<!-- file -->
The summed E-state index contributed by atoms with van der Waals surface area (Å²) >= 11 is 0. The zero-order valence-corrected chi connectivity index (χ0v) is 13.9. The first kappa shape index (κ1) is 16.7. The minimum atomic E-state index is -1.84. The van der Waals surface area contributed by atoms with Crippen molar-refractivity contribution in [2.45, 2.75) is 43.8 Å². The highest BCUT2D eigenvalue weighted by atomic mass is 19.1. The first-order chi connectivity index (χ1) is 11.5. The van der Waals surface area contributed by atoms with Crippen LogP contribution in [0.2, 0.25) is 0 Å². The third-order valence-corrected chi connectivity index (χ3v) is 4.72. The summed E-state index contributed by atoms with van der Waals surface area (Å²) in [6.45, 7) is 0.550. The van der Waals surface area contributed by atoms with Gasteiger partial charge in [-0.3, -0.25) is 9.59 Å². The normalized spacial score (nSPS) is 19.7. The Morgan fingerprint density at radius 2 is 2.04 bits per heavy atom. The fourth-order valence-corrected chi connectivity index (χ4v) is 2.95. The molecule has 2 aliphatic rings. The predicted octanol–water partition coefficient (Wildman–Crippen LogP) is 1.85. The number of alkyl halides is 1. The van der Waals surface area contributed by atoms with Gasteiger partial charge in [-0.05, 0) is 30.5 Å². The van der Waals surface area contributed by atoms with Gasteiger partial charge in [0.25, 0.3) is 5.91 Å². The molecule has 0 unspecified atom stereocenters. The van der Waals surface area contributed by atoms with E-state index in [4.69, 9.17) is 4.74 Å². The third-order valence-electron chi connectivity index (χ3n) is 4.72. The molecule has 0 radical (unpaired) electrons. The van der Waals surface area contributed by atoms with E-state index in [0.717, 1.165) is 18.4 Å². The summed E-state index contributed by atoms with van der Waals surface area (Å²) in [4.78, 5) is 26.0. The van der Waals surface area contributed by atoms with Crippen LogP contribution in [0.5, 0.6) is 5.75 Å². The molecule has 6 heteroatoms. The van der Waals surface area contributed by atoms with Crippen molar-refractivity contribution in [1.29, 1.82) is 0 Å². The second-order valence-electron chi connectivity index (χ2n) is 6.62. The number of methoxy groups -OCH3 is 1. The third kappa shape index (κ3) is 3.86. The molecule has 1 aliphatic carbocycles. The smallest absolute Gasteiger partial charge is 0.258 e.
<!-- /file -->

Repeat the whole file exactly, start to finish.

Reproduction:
The summed E-state index contributed by atoms with van der Waals surface area (Å²) >= 11 is 0. The zero-order valence-corrected chi connectivity index (χ0v) is 13.9. The first kappa shape index (κ1) is 16.7. The minimum atomic E-state index is -1.84. The van der Waals surface area contributed by atoms with Crippen molar-refractivity contribution in [2.45, 2.75) is 43.8 Å². The highest BCUT2D eigenvalue weighted by atomic mass is 19.1. The first-order chi connectivity index (χ1) is 11.5. The van der Waals surface area contributed by atoms with Crippen LogP contribution in [0.2, 0.25) is 0 Å². The third-order valence-corrected chi connectivity index (χ3v) is 4.72. The summed E-state index contributed by atoms with van der Waals surface area (Å²) in [6.45, 7) is 0.550. The van der Waals surface area contributed by atoms with Gasteiger partial charge in [-0.3, -0.25) is 9.59 Å². The normalized spacial score (nSPS) is 19.7. The Morgan fingerprint density at radius 2 is 2.04 bits per heavy atom. The fourth-order valence-corrected chi connectivity index (χ4v) is 2.95. The molecule has 2 aliphatic rings. The predicted octanol–water partition coefficient (Wildman–Crippen LogP) is 1.85. The number of alkyl halides is 1. The van der Waals surface area contributed by atoms with Gasteiger partial charge in [-0.05, 0) is 30.5 Å². The van der Waals surface area contributed by atoms with Gasteiger partial charge in [0.25, 0.3) is 5.91 Å². The molecule has 0 unspecified atom stereocenters. The van der Waals surface area contributed by atoms with E-state index in [4.69, 9.17) is 4.74 Å². The third-order valence-electron chi connectivity index (χ3n) is 4.72. The molecule has 0 radical (unpaired) electrons. The van der Waals surface area contributed by atoms with E-state index in [0.717, 1.165) is 18.4 Å². The summed E-state index contributed by atoms with van der Waals surface area (Å²) in [4.78, 5) is 26.0. The van der Waals surface area contributed by atoms with Crippen LogP contribution in [0.5, 0.6) is 5.75 Å². The molecule has 6 heteroatoms. The van der Waals surface area contributed by atoms with Crippen molar-refractivity contribution in [1.29, 1.82) is 0 Å². The second-order valence-electron chi connectivity index (χ2n) is 6.62. The number of methoxy groups -OCH3 is 1. The third kappa shape index (κ3) is 3.86. The molecule has 1 aliphatic carbocycles. The smallest absolute Gasteiger partial charge is 0.258 e.